The Movie Waffler New Release Review - <i>The Railway Man</i> | The Movie Waffler

New Release Review - The Railway Man

A WWII veteran seeks out the Japanese interpreter who aided his torturers.

Directed by: Jonathan Teplitzky
Starring: Nicole Kidman, Hiroyuki Sanada, Colin Firth, Stellan Skarsgard, Jeremy Irvine, Tanroh Ishida

In 1980, railway enthusiast Eric Lomax (Firth) encounters a stranger, Patti (Kidman), on a train journey and immediately falls in love. After employing his knowledge of train schedules to seek her out again, Eric eventually weds Patti. The couple's married bliss is cut short, however, when Eric begins to behave increasingly strange, growing cold towards his wife. Patti seeks out Eric's longtime friend, Finlay (Skarsgard), who spent time in captivity with Eric after the 1942 British surrender of Singapore to the invading Japanese forces. Finlay tells Patti of the tortures Eric (played by Irvine in flashback) endured and reveals that he is aware of the current location of one of the Japanese men responsible. When Eric learns this, he sets off for revenge.
Based on a true story, The Railway Man feels like a mashup of three completely different movies, only one of which is ultimately successful.
The movie opens in Richard Curtis territory with a "meet cute" between Eric and Patti. The idea of a trainspotter using his particular knowledge of railway schedules to stalk the woman he loves could have made an interesting film all of its own and could be tailored to either a romantic comedy or a psychological thriller. Here it's handled unconvincingly, rushing through Eric and Patti's burgeoning romance in the opening 15 minutes. It seems awkwardly contrived that Patti only learns of her husband's troubles after the wedding, as though she had never spent any substantial time with Eric beforehand. Kidman is badly miscast and her character's dowdy wardrobe can't disguise the actress' Hollywood glamour. She's simply not convincing as someone who would aggressively hit on an awkward and considerably older trainspotter, even one as handsome as Firth.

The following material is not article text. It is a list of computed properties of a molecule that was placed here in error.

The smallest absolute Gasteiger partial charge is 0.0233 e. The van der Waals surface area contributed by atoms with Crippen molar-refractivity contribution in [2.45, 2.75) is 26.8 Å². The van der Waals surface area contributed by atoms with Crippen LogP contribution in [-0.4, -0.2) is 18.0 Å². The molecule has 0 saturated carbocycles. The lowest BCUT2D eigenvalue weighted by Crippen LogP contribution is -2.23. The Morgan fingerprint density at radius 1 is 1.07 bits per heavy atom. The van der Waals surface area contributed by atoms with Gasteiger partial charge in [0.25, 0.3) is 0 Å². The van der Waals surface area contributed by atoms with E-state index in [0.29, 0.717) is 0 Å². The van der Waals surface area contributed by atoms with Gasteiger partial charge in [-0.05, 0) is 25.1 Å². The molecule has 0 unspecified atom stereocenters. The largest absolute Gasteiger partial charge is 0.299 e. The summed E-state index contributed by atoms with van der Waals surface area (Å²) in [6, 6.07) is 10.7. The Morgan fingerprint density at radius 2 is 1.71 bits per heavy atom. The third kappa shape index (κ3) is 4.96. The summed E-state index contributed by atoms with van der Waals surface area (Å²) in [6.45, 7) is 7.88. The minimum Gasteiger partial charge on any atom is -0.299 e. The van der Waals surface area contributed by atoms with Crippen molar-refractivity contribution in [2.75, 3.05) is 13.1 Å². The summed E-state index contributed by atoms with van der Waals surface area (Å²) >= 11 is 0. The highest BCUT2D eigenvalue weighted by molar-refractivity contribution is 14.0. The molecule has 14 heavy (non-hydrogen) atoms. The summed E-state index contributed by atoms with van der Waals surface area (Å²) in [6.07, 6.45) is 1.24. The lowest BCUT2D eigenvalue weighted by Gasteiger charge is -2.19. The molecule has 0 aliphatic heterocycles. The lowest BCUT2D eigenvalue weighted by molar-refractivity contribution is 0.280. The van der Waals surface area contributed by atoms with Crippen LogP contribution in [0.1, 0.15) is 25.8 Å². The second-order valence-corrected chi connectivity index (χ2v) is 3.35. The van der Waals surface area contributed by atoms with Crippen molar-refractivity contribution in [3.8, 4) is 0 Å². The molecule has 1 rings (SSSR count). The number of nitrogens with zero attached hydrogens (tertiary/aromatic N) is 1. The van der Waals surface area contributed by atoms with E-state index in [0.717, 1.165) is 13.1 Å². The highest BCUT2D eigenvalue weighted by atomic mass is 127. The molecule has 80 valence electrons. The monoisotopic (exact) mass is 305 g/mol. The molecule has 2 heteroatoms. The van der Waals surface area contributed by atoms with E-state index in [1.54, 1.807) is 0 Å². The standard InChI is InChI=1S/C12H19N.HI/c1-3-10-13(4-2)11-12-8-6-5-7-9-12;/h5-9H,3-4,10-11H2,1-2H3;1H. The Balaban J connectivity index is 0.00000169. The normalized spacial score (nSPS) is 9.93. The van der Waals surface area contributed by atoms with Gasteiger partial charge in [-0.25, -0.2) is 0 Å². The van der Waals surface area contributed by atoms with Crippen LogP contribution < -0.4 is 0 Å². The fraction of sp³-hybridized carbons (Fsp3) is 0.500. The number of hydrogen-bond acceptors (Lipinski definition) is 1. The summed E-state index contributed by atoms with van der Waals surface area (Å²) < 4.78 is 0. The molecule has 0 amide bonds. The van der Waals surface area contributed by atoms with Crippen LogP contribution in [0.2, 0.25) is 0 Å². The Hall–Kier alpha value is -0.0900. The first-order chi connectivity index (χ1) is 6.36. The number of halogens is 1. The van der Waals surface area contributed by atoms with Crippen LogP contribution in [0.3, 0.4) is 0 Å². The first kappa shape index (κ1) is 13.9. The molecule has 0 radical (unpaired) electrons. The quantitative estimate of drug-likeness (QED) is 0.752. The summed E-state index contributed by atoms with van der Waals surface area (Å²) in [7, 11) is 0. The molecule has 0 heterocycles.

After this setup the movie takes a dramatic shift in tone when Eric's problems become apparent. Miscasting rears its ugly head once more as we're asked to accept the heavily accented Swedish actor Skarsgard as a Scotsman. Even the actor who plays him as a young man affects Skarsgard's Nordic lilt. How nobody found this odd on set is extremely puzzling. This section is set in 1980 but everyone looks, acts and speaks as though it's still wartime Britain. We've come to expect this from American portrayals of Britain, a non-existent world of afternoon tea and tweed, but it's baffling that a British film would make this mistake.
It's only the flashback sequences that work on anything approaching a satisfying level. It's essentially a grittier modern take on Bridge on the River Kwai and Irvine is excellent in his role as the youthful Lomax, perfectly imitating Firth's distinctive affectations. The torture sequences, however, seem a little toned down compared to the real life atrocities and heavily feature waterboarding in what seems like a cheap attempt at poignancy.
Ultimately, The Railway Man's greatest enemy is its linear storytelling. Had we opened with Eric confronting and intimidating his one-time oppressor (played impressively by Sanada in 1980 and not so impressively by Ishida in 1942) and then worked backwards to reveal his motivations it would have been a lot more effective, particularly given we know, even if the story is new to us, how things will eventually pan out.

Eric Hillis